This paper describes the Zero Discharge Desalination design process and optimization done at the University of Texas at El Paso, as well as plans for pilot testing in Honduras in 2016. The target was to produce 250 liters of drinking water with less than 600 mg/L total dissolved solids (TDS) and 8000 liters of irrigation water with no more than 550 mg/L TDS with appropriate calcium, magnesium, and sodium concentrations suitable for crop irrigation. The desalination systems were powered completely by renewable energy. UTEP’s process is a PV-powered hybrid membrane process called Zero Discharge Desalination (ZDD). ZDD can achieve greater than 95% recovery and is able to recover (1) a solid byproduct (mostly gypsum) which can be used to improve soil conditions and (2) a liquid stream (mostly NaCl) which is used in the EDM process.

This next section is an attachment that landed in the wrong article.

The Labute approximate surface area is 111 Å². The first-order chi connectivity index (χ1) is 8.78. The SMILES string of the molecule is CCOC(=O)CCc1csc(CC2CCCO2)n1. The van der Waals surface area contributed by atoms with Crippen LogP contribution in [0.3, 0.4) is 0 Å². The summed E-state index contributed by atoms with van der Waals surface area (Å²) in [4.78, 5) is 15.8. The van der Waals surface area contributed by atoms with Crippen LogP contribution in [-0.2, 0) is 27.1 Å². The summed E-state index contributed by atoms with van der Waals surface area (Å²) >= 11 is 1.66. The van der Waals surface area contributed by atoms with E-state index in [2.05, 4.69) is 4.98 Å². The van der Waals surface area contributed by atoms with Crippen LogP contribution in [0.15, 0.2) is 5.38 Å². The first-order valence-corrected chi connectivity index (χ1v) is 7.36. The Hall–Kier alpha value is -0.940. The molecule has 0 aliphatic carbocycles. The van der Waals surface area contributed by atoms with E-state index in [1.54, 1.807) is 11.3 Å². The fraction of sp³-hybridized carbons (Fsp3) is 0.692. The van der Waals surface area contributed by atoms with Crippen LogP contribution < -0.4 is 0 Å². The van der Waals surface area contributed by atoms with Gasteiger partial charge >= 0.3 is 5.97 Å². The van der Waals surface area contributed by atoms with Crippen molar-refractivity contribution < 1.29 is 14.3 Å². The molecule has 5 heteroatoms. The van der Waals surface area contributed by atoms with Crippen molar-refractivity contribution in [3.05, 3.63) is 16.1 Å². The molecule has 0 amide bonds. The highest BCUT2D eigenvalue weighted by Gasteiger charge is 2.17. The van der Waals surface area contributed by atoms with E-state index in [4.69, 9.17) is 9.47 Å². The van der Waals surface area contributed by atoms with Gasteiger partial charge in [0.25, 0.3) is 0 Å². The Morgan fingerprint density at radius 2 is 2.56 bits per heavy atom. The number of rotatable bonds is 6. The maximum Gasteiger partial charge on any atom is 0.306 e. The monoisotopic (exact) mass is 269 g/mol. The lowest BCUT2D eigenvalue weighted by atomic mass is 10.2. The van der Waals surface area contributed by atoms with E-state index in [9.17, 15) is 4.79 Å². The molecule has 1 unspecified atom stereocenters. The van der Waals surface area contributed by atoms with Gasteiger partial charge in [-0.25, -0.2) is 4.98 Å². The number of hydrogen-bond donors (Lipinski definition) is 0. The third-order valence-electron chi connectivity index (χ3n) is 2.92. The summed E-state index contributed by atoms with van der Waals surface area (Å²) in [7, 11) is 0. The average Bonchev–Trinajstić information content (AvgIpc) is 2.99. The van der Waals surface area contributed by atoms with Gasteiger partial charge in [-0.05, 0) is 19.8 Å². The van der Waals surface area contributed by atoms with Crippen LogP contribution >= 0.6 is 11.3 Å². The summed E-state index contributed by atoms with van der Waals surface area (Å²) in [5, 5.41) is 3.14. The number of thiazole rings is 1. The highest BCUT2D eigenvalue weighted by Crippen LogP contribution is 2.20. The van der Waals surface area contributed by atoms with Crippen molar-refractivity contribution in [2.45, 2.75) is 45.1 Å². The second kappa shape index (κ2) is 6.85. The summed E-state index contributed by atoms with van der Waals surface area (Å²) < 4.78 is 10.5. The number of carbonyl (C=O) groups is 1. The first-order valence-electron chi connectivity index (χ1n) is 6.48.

This presentation is available to AMTA Members only.
- Malynda Cappelle
- University of Texas at El Paso, Center for Inland Desalination Systems
- AMTA/AWWA Membrane Technology Conference, San Antonio, TX
- AMTA/AWWA Membrane Technology Conference
- El Paso, renewable energy, desalination